CVP is a powerful tool for:
- Break-even analysis (i.e., how much you need to sell to make a profit)
- Estimating burn rates (i.e., how much net cash is used each month) for startups
- Calculating profit at varying sales volumes (i.e., sensitivity and scenario analysis)
CVP helps clarify a company’s financial business model. It’s been very useful when I’ve worked with clients. I’ll show you the basics in this article.
The Cost-Volume-Profit (CVP) Formula
Most businesses could be summarized as:
(Variable Revenue – Variable Expenses) – Fixed Expenses = Profit Before Taxes
This is the cost-volume-profit (CVP) formula. It can be further broken down into this formula:
(# Units Sold X Price) – (# Units Sold X Expense) – Fixed Costs = Profit
This CVP formula is based on accrual profit, so it multiplies the variable expense per unit by units sold. Accrual accounting tries to match expenses to related revenues. It’s a useful and worthy exercise but confuses non-accounting people. You pay your bills with cash, not profit. Many small businesses budget only on a cash basis. If you want to run CVP on a cash basis, use units produced instead of units sold when calculating variable costs.
The image below shows a cost-volume-profit graph. Fixed costs are $10,000. Each unit brings in $500 of revenue and costs $100, so each unit contributes $400 toward offsetting the fixed costs. At 25 units, the contribution from selling units equals fixed costs, so profit=0. This is the break-even point.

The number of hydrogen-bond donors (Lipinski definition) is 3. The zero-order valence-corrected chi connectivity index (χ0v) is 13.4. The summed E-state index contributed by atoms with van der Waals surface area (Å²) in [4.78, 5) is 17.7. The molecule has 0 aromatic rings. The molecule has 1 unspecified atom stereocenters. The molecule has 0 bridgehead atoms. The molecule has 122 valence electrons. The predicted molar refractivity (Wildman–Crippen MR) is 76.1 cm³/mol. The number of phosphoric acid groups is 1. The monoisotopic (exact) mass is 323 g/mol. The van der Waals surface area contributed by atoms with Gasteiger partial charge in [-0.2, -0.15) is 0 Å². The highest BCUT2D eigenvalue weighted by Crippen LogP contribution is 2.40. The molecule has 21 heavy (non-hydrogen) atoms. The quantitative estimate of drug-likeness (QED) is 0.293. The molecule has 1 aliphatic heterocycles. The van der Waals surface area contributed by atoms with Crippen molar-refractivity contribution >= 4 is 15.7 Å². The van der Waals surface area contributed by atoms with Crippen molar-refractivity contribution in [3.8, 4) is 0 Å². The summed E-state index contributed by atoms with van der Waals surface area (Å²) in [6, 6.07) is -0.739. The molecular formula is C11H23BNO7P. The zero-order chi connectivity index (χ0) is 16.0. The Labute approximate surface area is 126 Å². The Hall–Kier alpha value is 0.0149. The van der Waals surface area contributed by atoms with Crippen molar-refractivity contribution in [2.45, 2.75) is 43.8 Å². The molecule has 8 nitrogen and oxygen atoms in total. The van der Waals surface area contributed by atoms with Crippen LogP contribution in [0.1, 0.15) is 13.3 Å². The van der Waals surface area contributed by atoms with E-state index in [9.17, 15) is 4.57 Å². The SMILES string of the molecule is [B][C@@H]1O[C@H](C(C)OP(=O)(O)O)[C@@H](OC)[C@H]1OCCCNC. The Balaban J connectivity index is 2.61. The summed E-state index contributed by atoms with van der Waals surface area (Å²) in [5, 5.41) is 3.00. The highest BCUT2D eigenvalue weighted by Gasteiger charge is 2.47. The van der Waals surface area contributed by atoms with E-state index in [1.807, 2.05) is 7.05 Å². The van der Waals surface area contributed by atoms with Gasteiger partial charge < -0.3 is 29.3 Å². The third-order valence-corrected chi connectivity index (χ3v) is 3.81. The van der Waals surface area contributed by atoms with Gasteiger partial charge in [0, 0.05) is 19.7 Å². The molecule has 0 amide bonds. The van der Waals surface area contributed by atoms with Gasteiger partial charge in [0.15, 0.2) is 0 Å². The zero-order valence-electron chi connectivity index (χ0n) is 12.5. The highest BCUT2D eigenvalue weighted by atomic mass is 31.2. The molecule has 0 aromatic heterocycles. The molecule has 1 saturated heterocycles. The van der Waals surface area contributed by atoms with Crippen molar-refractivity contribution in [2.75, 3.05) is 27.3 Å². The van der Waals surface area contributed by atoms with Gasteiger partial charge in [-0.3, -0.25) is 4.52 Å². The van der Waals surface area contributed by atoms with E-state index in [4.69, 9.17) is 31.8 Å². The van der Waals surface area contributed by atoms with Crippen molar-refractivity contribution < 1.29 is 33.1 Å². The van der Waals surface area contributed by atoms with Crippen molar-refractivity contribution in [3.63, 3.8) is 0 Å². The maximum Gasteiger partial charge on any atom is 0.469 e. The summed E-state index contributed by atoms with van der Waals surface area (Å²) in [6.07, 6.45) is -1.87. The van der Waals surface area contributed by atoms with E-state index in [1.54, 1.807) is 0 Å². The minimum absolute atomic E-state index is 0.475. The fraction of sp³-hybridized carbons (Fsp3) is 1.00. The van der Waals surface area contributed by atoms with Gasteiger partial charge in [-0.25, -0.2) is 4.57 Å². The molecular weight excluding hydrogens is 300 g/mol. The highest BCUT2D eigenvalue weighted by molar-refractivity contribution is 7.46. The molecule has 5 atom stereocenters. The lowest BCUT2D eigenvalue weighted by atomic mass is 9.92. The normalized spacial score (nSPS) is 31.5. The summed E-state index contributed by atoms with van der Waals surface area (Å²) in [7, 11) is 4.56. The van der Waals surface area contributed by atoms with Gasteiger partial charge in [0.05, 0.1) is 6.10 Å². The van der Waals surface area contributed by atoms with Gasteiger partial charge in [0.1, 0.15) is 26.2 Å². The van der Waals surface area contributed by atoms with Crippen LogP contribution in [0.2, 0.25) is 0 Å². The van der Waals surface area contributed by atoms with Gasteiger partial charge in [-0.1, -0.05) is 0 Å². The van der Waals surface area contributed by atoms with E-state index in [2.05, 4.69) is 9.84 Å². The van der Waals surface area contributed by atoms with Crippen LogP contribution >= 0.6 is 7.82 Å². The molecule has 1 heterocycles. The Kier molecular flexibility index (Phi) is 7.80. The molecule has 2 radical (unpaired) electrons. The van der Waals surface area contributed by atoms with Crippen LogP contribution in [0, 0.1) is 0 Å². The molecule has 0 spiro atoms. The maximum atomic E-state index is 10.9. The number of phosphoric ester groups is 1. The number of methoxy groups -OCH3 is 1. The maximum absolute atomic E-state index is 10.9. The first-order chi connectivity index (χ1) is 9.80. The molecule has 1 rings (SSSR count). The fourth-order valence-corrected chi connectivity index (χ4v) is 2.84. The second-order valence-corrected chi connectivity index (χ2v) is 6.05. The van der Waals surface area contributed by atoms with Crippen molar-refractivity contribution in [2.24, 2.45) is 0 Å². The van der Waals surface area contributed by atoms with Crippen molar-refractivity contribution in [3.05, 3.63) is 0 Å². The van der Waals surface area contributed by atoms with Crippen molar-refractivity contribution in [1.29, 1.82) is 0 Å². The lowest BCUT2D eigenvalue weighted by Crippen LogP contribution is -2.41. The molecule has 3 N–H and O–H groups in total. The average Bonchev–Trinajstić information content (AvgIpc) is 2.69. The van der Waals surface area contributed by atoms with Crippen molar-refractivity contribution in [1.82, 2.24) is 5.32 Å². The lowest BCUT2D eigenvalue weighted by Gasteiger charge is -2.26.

You may be tempted to think that the CVP formula is the same as a simplified income statement: Sales – Cost of Goods – Other Expenses = Profit Before Taxes. It’s not.
The income statement is grouped by production costs and non-production costs. CVP analysis groups costs by whether they vary with production or don’t. Production overhead is applied to the cost of goods in the income statement but goes into fixed expenses for CVP analysis. Advertising expenses, especially search engine advertising, may be an expense that varies with revenue but would go into other expenses in an income statement. The most important categorization of expenses for modeling is variable, step fixed, or fixed; for many financial reports, it’s direct, indirect, or overhead.
Two uses for CVP analysis are when deciding whether to open a new location and when budgeting. A little analysis could prevent a very expensive mistake. You can quickly find out when a new investment will add to your profit. Check out my Analyzing New Locations course or Better Budgeting course to learn more about how you can CVP analysis in your company.
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